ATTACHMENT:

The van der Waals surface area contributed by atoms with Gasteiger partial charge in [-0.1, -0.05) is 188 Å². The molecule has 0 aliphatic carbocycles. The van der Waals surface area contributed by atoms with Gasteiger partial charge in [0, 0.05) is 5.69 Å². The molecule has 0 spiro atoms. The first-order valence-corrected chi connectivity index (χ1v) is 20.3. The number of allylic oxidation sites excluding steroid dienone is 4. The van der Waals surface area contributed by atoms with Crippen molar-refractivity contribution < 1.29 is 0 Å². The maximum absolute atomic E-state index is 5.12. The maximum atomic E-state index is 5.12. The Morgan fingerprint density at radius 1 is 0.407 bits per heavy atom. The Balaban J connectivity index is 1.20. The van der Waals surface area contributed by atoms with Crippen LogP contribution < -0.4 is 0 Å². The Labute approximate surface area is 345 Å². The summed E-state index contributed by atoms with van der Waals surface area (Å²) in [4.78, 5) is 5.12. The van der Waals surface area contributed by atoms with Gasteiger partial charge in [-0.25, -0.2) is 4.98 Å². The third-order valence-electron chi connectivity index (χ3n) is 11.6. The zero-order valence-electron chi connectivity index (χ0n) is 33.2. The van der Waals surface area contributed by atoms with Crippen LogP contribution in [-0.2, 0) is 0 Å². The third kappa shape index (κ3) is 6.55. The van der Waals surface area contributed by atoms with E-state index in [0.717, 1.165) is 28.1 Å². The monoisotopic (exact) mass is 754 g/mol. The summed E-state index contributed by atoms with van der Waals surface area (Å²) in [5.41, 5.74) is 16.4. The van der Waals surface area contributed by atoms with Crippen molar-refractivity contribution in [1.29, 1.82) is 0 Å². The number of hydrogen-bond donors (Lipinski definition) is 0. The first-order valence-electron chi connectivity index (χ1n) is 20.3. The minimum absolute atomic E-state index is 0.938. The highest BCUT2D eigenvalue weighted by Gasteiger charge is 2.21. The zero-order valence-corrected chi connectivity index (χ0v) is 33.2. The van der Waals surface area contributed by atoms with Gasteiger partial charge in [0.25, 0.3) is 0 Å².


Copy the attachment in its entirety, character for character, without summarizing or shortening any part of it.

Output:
The van der Waals surface area contributed by atoms with Gasteiger partial charge in [-0.1, -0.05) is 188 Å². The molecule has 0 aliphatic carbocycles. The van der Waals surface area contributed by atoms with Gasteiger partial charge in [0, 0.05) is 5.69 Å². The molecule has 0 spiro atoms. The first-order valence-corrected chi connectivity index (χ1v) is 20.3. The number of allylic oxidation sites excluding steroid dienone is 4. The van der Waals surface area contributed by atoms with Crippen molar-refractivity contribution < 1.29 is 0 Å². The maximum absolute atomic E-state index is 5.12. The maximum atomic E-state index is 5.12. The Morgan fingerprint density at radius 1 is 0.407 bits per heavy atom. The Balaban J connectivity index is 1.20. The van der Waals surface area contributed by atoms with Crippen LogP contribution < -0.4 is 0 Å². The Labute approximate surface area is 345 Å². The summed E-state index contributed by atoms with van der Waals surface area (Å²) in [4.78, 5) is 5.12. The van der Waals surface area contributed by atoms with Gasteiger partial charge in [-0.25, -0.2) is 4.98 Å². The third-order valence-electron chi connectivity index (χ3n) is 11.6. The zero-order valence-electron chi connectivity index (χ0n) is 33.2. The van der Waals surface area contributed by atoms with Crippen LogP contribution in [-0.2, 0) is 0 Å². The third kappa shape index (κ3) is 6.55. The van der Waals surface area contributed by atoms with E-state index in [0.717, 1.165) is 28.1 Å². The monoisotopic (exact) mass is 754 g/mol. The summed E-state index contributed by atoms with van der Waals surface area (Å²) in [5.41, 5.74) is 16.4. The van der Waals surface area contributed by atoms with Crippen molar-refractivity contribution in [1.29, 1.82) is 0 Å². The number of hydrogen-bond donors (Lipinski definition) is 0. The first-order valence-electron chi connectivity index (χ1n) is 20.3. The minimum absolute atomic E-state index is 0.938. The highest BCUT2D eigenvalue weighted by Gasteiger charge is 2.21. The zero-order valence-corrected chi connectivity index (χ0v) is 33.2. The van der Waals surface area contributed by atoms with Gasteiger partial charge in [0.25, 0.3) is 0 Å².